Fish Tuberculosis

by Leslie Keefer

At the ripe old age of nine, I won my first fish at a carnival. My hobby had begun, much to my mother’s dismay. She was convinced that we were all going to catch a disease from my fish somehow. I always told her she was silly and you couldn’t catch any diseases from fish. I have no intentions of admitting to her that she was right. Eighteen years later, I have encountered my first zoonotic disease. Currently I have a ten-gallon tank set up as a hospital tank harboring the piscine equivalent of tuberculosis. Most references actually call this disease Fish TB, but it is not actually TB and it is transmissible to animals other than fish. Fish TB is caused by Mycobacterium marinum, a bacterium closely related to the TB bacteria, Mycobacterium tuberculosis. There are actually over 50 species of bacteria related to tuberculosis that can cause disease. They are typically able to live in any number of environments, in soil, water and animals.

I am a histotechnologist, which, to those of you unfamiliar with health care, is the person who takes tissue and turns it into stained slides for pathologists to use in their diagnoses. It is often difficult to diagnose M. marinum bacteria this way and often requires a culture. A typical lab wouldn’t usually bother with all this for an aquarist, but being able to do my own lab work is one advantage to this profession. When I discovered what I thought to be TB in my tank, I made slides of a sick fish and luckily located the bacteria without having to go through the trouble of culturing. Mycobacteria are acid fast, which means they stain bright pink against a blue background.

For those of you without a histology lab at your disposal, the symptoms of Fish TB are usually wasting, lesions on the body, skeletal deformities (a few of mine developed curved spines), and loss of scales and coloration. This is a relentless disease. I have read that it is not considered treatable; however, I figured my 15-year-old Raphael catfish deserved a chance. Against the advice of my veterinarian, I have not euthanized my afflicted fish (over half died shortly after the disease bloomed anyway). The typical drugs for treating fish are the same as for humans, most often a combination of two drugs administered for at least 3 months. Currently I am trying Kanacyn (Kanamycin). Once the fish became emaciated I had no luck saving them. Traditional tricks for curing diseased fish, such as adding salt and raising the temperature, are ineffective and in the case of the raising temperature may even be detrimental. The bacteria grow better in warmer water; their optimum temperature is 30°C. They have no problem with salt either; they can infect saltwater fish as well as freshwater.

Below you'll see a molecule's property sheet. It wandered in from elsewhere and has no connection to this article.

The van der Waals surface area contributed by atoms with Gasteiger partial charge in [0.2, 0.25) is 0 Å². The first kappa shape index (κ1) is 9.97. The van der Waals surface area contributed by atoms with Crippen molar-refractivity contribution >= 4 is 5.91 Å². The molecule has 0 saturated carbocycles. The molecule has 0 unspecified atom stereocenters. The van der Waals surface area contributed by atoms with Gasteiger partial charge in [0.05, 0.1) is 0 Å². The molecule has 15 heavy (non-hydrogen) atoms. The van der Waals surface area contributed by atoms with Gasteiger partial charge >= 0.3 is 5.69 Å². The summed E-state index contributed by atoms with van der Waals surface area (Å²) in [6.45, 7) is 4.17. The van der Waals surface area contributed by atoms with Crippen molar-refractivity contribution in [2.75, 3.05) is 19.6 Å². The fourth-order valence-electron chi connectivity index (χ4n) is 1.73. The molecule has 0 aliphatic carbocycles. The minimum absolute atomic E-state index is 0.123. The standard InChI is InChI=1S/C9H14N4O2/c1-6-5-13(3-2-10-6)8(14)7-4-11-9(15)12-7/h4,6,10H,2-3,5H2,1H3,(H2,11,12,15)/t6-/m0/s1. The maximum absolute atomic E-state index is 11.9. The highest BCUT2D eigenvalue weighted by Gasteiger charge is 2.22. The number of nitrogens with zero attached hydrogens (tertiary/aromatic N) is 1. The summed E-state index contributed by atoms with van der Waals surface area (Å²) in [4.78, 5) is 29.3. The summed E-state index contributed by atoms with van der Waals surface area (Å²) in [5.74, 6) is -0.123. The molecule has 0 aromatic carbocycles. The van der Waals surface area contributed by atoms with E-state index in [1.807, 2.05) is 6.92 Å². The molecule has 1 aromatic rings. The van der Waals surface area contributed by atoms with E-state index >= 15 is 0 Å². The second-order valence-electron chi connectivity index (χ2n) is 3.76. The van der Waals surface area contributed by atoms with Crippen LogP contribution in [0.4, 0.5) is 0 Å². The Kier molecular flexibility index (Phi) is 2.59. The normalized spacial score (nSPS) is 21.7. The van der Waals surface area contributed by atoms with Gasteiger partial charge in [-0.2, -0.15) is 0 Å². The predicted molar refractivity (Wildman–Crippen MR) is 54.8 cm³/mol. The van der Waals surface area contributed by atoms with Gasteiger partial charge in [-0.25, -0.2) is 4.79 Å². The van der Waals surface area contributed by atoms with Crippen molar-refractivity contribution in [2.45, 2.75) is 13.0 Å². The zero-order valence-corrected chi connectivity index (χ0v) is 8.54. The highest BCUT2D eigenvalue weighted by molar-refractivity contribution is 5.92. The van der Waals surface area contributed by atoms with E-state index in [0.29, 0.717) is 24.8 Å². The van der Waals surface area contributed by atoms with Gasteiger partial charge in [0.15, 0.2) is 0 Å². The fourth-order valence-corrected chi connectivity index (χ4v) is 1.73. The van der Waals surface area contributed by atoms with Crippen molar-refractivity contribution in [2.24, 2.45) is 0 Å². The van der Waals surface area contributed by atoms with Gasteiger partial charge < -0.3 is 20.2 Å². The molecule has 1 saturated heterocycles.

Mycobacterium marinum is considered slow growing, meaning it will take about 2 to 3 weeks for symptoms to develop after initial contact. People do not often become infected, although it is possible. The bacteria usually enter the skin in small abrasions or cuts when you are performing tank maintenance. In humans, the symptoms are usually restricted to skin and soft tissue destruction. Lesions appear, first small and purple, and gradually grow. Treatment is difficult. The bacteria can also infect bones and tendons that can feel like arthritis (Handbook of Dermatology and Venereology, chapter 16, Cutaneous Tuberculosis and Atypical Mycobacterial Infection by Dr. L. Y. Chong). Certain types of fish tend to be more prone to carrying Fish TB, such as labyrinth fishes (bettas, gouramis). The outbreak in my tank occurred after adding 6 female Betta splendens to a community tank.

Prevention is key to avoiding this disease since it is so difficult to cure. The immune system is usually enough to prevent an infection in healthy fish. Stress, which suppresses the body’s immune system, and/or wounds in fish are most likely to allow an infection to take hold. Therefore, eliminating stress is paramount. Although aquarists don’t frequently get this disease, using gloves when cleaning infected tanks is highly recommended. Starting a siphon by mouth is also a good way to expose yourself unnecessarily to the bacteria. If a tank has been infected, it is considered best to bleach it well and dry it out before restocking it.

Information in this article was obtained from several sources, an infectious disease specialist, several pathologists at the facility where I work, my veterinarian, and a medical text chapter written by Barbara Brown and Richard Wallace Jr., as well as my own experiences.

This article first appeared in PVAS’s Delta Tale, Vol 32, # 2